It is most obvious that during the early and late Holocene glacier lengths were reduced during strong increases in solar activity.

Strong evidence developed by the researchers indicates that the primary reason for glacier variability in the Holocene is solar variability. By comparing glacier length with variability of the solar modulation (which is related to the open magnetic field of the sun), they concluded that every such period of high solar activity was followed by a reduction of glacier lengths in the Central Alps.

For the instrumental period (since the late 19th century), strong correlations exist between Total Solar Irradiance (TSI) and measured glacier length, so the solar-glacier relationship still exists. These long-term series showed significant correlation coefficients, with r2 = 0.79, 0.67 and 0.49, between total solar irradiance and glacial length The relationship was statistically strongest when glacial length changes were adjusted to a 9 to 14 year time lag behind solar irradiance changes.

The researchers concluded:

The present analysis of reductions in the length of Holocene glaciers indicates that variability in solar activity might influence glacier mass balances far more than has been estimated previously. A better understanding is needed of the interactions between solar activity, radiation changes and glacier mass balances. Monitoring of glaciers equipped with radiation measurement systems could help to answer the question concerning the extent to which incoming radiation and albedo are responsible for recent reductions in glacier length. The atmospheric processes that are influenced by changing solar activity also need a deeper understanding. The correlations presented indicate how important long-term measurement series will be in order to understand the physics of these interactions.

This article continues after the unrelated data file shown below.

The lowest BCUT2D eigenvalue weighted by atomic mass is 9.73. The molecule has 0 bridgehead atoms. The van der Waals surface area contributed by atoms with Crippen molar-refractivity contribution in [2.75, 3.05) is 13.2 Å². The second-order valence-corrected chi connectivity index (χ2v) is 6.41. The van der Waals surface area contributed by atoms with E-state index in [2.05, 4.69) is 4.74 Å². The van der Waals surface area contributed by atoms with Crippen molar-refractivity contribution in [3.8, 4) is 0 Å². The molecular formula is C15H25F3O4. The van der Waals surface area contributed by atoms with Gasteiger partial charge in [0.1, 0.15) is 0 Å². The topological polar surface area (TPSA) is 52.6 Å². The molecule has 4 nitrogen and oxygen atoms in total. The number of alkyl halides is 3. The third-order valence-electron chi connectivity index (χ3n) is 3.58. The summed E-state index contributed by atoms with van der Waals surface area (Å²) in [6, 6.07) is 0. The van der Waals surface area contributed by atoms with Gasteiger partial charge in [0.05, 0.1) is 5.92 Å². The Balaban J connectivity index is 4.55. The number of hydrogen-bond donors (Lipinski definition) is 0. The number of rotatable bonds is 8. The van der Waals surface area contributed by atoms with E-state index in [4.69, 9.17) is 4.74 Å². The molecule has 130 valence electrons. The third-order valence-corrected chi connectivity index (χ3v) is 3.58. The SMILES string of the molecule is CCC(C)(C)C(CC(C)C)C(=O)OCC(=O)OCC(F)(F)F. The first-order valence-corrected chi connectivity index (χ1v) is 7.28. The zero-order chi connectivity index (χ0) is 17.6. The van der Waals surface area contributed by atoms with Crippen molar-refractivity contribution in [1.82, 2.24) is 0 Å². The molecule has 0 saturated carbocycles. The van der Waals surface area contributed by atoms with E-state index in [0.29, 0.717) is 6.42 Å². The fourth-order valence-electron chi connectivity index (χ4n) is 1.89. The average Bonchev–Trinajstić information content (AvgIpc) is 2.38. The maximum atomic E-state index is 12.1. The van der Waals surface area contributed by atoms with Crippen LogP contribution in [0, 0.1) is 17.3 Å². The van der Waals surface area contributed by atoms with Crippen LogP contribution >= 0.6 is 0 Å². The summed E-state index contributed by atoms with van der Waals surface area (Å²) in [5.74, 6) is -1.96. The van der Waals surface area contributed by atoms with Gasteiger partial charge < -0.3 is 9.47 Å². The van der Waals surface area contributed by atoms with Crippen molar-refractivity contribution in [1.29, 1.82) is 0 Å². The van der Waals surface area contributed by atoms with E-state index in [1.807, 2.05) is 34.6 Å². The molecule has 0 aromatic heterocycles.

Hormes, A., Müller, B. and Schlüchter, C., 2001: The Alps with little ice: evidence for eight Holocene phases of reduced glacier extent in the Central Swiss Alps. Holocene, 11: 255–265.